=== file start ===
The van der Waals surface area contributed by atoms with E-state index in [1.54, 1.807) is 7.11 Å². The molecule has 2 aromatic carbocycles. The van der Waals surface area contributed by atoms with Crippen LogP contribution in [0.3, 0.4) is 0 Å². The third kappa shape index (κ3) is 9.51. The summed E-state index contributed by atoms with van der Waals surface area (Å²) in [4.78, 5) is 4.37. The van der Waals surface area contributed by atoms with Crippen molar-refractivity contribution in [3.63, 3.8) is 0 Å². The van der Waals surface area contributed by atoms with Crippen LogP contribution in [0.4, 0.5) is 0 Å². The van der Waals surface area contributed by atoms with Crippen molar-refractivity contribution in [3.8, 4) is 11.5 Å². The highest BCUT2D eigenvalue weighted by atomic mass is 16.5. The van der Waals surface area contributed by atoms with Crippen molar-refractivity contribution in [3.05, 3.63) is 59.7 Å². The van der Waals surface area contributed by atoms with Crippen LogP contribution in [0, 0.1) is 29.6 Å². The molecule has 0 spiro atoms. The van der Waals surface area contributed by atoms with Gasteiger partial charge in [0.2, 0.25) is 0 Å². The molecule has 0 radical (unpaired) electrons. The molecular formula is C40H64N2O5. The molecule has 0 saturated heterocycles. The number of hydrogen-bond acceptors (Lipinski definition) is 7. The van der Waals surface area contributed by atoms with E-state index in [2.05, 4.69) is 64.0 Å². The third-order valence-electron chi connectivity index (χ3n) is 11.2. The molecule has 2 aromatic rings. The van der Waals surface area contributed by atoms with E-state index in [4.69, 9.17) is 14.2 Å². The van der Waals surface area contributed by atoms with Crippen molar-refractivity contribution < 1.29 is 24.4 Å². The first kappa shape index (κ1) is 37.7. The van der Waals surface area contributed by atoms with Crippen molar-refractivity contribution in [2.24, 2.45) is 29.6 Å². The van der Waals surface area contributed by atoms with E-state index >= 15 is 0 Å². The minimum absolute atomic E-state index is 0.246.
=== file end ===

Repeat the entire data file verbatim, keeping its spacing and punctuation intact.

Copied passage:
The van der Waals surface area contributed by atoms with E-state index in [1.54, 1.807) is 7.11 Å². The molecule has 2 aromatic carbocycles. The van der Waals surface area contributed by atoms with Crippen LogP contribution in [0.3, 0.4) is 0 Å². The third kappa shape index (κ3) is 9.51. The summed E-state index contributed by atoms with van der Waals surface area (Å²) in [4.78, 5) is 4.37. The van der Waals surface area contributed by atoms with Crippen molar-refractivity contribution in [3.63, 3.8) is 0 Å². The van der Waals surface area contributed by atoms with Crippen LogP contribution in [0.4, 0.5) is 0 Å². The van der Waals surface area contributed by atoms with Crippen molar-refractivity contribution in [3.8, 4) is 11.5 Å². The highest BCUT2D eigenvalue weighted by atomic mass is 16.5. The van der Waals surface area contributed by atoms with Crippen molar-refractivity contribution in [3.05, 3.63) is 59.7 Å². The van der Waals surface area contributed by atoms with Crippen LogP contribution in [0, 0.1) is 29.6 Å². The molecule has 0 spiro atoms. The van der Waals surface area contributed by atoms with Gasteiger partial charge in [0.2, 0.25) is 0 Å². The molecule has 0 radical (unpaired) electrons. The molecular formula is C40H64N2O5. The molecule has 0 saturated heterocycles. The number of hydrogen-bond acceptors (Lipinski definition) is 7. The van der Waals surface area contributed by atoms with E-state index in [2.05, 4.69) is 64.0 Å². The third-order valence-electron chi connectivity index (χ3n) is 11.2. The molecule has 2 aromatic rings. The van der Waals surface area contributed by atoms with E-state index in [4.69, 9.17) is 14.2 Å². The van der Waals surface area contributed by atoms with Crippen molar-refractivity contribution < 1.29 is 24.4 Å². The first kappa shape index (κ1) is 37.7. The van der Waals surface area contributed by atoms with Crippen molar-refractivity contribution in [2.24, 2.45) is 29.6 Å². The van der Waals surface area contributed by atoms with E-state index >= 15 is 0 Å². The minimum absolute atomic E-state index is 0.246.